• Harshada Desai

Will you work after getting married?

Updated: May 30

In Bengaluru, 9 bright young women, between the ages of 18 - 26 were interviewed. These girls were single, confident, had a college degree, supportive parents and a job. All of

which makes them empowered young girls.

This was extremely encouraging!

When asked, “Do you think it is easier for boys to get jobs than girls?”. Almost all of them replied with a firm “No”. They were further asked if they had faced any gender-based discrimination at work and all of them, again, firmly replied “No”. One of the girls, Ruksana

Begam went to explain “No! Both are equal”.

These answers make one believe that we have made significant strides towards gender equality. According to the India Skills Report,2019 employability continues to be the highest

in Bengaluru compared to the rest of the country and it is also the most preferred city by women to work in. Yet, data and research show a complex and puzzling picture.

The same report also shows that although women are becoming more educated, simultaneously women in the workforce has fallen from 28% in 2017 to 23% in 2018. Defying the positive female contribution to the workforce, typically associated with higher education.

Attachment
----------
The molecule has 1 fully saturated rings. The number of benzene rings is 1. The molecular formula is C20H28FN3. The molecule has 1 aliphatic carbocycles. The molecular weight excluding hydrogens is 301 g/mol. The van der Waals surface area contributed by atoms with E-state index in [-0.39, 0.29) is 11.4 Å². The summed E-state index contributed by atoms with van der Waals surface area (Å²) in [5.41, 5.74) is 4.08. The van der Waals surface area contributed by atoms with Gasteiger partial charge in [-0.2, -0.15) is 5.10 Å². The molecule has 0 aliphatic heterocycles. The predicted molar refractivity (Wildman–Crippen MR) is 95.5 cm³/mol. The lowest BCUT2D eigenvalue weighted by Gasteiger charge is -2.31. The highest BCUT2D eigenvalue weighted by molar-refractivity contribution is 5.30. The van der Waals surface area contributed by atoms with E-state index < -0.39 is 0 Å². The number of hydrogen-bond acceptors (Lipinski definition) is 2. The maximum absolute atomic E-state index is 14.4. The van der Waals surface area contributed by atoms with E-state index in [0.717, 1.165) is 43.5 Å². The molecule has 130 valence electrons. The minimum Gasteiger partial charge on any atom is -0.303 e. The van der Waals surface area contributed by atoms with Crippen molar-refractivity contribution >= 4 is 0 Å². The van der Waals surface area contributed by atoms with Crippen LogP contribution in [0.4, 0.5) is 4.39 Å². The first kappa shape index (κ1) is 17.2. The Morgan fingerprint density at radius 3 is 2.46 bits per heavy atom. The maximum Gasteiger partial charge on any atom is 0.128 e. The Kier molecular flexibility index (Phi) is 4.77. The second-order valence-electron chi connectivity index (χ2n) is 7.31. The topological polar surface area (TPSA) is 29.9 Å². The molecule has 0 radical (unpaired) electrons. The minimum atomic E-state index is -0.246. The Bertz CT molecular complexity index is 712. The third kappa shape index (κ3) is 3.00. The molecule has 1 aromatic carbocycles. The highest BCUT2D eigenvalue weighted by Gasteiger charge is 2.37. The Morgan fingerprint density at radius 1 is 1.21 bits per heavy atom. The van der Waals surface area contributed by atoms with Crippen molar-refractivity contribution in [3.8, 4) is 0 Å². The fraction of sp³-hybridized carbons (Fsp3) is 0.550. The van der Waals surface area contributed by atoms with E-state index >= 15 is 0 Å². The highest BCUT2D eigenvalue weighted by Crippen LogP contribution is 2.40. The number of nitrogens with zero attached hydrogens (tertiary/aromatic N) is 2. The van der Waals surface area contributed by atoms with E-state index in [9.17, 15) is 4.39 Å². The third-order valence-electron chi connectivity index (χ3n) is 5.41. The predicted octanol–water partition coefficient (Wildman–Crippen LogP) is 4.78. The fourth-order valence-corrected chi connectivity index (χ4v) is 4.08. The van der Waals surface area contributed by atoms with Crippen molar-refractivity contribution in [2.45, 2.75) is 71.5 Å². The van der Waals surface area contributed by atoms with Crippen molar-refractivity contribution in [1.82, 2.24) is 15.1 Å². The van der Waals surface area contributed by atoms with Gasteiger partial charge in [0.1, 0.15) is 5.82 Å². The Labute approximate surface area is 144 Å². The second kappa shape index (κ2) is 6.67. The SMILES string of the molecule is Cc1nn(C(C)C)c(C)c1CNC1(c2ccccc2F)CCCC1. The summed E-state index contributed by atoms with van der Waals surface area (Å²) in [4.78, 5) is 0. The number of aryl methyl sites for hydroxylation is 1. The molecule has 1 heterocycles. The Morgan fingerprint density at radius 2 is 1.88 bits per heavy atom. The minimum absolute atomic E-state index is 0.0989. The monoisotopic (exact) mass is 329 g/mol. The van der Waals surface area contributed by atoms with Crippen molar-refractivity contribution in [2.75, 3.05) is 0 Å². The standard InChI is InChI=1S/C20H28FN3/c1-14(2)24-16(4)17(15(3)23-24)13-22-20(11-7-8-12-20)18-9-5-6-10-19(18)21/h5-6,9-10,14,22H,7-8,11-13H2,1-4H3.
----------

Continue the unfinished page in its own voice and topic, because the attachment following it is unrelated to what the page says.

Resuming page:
Has marriage got anything to do with this?

Yes, marriage!

Unfortunately, from the conversation with these 9 girls, it seems that much of the reason why women do not work appears to lie in the persistence of India’s traditional gender and

societal norms, which seeks to ensures the authority of the in-laws and the husband.

When I asked the girls “Will you work after getting married?” These were all the answers I got:

“After marriage... family is most important. I am not saying no. For 2 years, I can work and I carry on, after that, I will be with my family”

“I like to work because... I will ask me like in-laws”. When I asked her “What if they say

no?” She simply replied, “No. I will ask”. “No idea about that…” When asked “What if your mother-in-law says you can’t work?” She replied “I won’t force anybody”

“I would love to, but I am not sure…”

There was only one answer that was vaguely positive: “Yes...Because it depends upon us”

This picture seems daunting and even shocking. It makes one ask: How do we affect women empowerment from a young age? It is important that we investigate how we empower girls to take actions and direct the course of their own lives throughout.

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